Plaintiff fails to allege sufficient facts to show that the Agreement constitutes a substantial burden. Plaintiff merely states a legal conclusion that the Common Fare restrictions impose "excessive and substantial burdens" on his rights to free exercise of religion. Compl. 4; see Bell Atl. Corp. v. Twombly , 550 U.S. 544, 555 (2007) (noting a valid claim requires more than labels and conclusions). To the extent that he is arguing that his religious belief compels a religious diet but he should be free to not follow the dictates of his religious diet without consequences, his argument is inherently self contradictory.[7]

Plaintiff fails to establish for claim two that Common Fare policies violate the Equal Protection Clause of the Fourteenth Amendment. "Prisoners are protected under the Equal Protection Clause... from invidious discrimination." Wolff v. McDonnell , 418 U.S. 539, 556 (1974). To state an equal protection claim, a plaintiff must show that he was treated differently from others with whom he is similarly situated and that this unequal treatment was the result of intentional and purposeful discrimination. Morrison v. Garraghty , 239 F.3d 648, 654 (4th Cir. 2001). Plaintiff complains that the VDOC does not regulate, punish, or confiscate foods from inmates eating Master Menu food the way it does for inmates on Common Fare. However, Plaintiff is not similarly situated to inmates who do not require meals to be specially prepared based on a claimed religious belief. Furthermore, Plaintiff does not even allege that the VDOC intentionally discriminates against inmates on Common Fare.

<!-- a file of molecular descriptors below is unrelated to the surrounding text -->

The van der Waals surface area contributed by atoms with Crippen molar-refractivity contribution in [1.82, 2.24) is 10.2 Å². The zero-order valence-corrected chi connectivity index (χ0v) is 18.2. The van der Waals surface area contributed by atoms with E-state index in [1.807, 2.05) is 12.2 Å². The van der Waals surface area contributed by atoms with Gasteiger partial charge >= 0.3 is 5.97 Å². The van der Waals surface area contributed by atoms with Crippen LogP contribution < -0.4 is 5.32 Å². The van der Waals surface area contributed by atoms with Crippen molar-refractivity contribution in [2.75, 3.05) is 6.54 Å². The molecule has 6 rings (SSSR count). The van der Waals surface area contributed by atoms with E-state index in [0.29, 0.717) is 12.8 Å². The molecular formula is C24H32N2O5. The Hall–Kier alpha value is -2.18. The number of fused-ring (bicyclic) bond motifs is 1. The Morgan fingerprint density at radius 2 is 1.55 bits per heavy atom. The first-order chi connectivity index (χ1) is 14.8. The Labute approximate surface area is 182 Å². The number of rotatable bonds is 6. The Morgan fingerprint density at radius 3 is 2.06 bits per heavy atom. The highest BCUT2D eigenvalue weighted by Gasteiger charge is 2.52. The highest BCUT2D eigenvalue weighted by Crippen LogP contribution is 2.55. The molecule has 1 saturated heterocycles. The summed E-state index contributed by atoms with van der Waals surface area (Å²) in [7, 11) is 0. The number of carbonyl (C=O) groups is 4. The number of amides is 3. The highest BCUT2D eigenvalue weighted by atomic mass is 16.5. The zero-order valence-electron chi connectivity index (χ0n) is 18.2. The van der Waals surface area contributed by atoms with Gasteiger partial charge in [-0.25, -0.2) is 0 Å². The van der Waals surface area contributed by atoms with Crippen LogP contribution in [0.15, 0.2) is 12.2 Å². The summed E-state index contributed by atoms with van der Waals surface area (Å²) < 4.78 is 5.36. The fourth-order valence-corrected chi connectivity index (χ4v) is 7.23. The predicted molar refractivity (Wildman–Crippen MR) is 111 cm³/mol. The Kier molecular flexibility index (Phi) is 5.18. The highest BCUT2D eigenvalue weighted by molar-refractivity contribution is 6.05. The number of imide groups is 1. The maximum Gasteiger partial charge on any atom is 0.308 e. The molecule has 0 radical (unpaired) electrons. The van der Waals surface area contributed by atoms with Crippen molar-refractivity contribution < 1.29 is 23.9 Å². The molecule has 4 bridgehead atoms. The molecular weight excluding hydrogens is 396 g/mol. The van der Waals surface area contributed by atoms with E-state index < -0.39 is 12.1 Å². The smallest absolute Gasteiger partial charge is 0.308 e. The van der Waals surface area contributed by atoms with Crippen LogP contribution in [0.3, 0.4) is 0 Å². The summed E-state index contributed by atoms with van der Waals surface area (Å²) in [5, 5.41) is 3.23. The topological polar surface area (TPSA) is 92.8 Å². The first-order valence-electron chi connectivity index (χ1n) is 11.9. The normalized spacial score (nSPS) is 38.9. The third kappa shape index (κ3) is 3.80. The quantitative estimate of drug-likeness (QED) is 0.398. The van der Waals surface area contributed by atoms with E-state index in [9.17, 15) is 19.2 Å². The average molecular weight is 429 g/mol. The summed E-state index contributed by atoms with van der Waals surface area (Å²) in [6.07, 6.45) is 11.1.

Plaintiff fails to establish for claim three that C/O Justus vindictively lied about Plaintiff possessing a fried egg or that he ordered Plaintiff's six-month suspension. Plaintiff does not describe facts to establish what motive C/O Justus had to lie or that CIO Justus did, in fact, lie about the food Plaintiff possessed. See Ennis v. Nat'l Ass'n of Bus. & Educ. Radio, Inc. , 53 F.3d 55, 62 (4th Cir. 1995) ("Mere unsupported speculation... is not enough to defeat a summary judgment motion."). C/O Justus neither had the authority to suspend nor actually suspended Plaintiff from Common Fare.

Plaintiff fails to establish for claim four that Taylor or Warden Fleming violated due process by not viewing a video recording. In order to prove a violation of due process, Plaintiff must show that the government deprived him of a protected liberty interest, which can arise either from the Constitution or state law. Wilkinson v. Austin , 545 U.S. 209, 226 (2005). Plaintiff must also show that the deprivation imposed an atypical and significant hardship in relation to the ordinary incidents of prison life. Sandin v. Conner , 515 U.S. 472, 484 (1995). Lastly, Plaintiff must show that the prison's process was constitutionally inadequate by balancing three factors: "(1) the private interest affected by the government action; (2) the risk of erroneous deprivation through the procedures used and the probable value, if any, of alternative or additional ...

Buy This Entire Record For $7.95

Download the entire decision to receive the complete text, official citation,
docket number, dissents and concurrences, and footnotes for this case.

Learn more about what you receive with purchase of this case.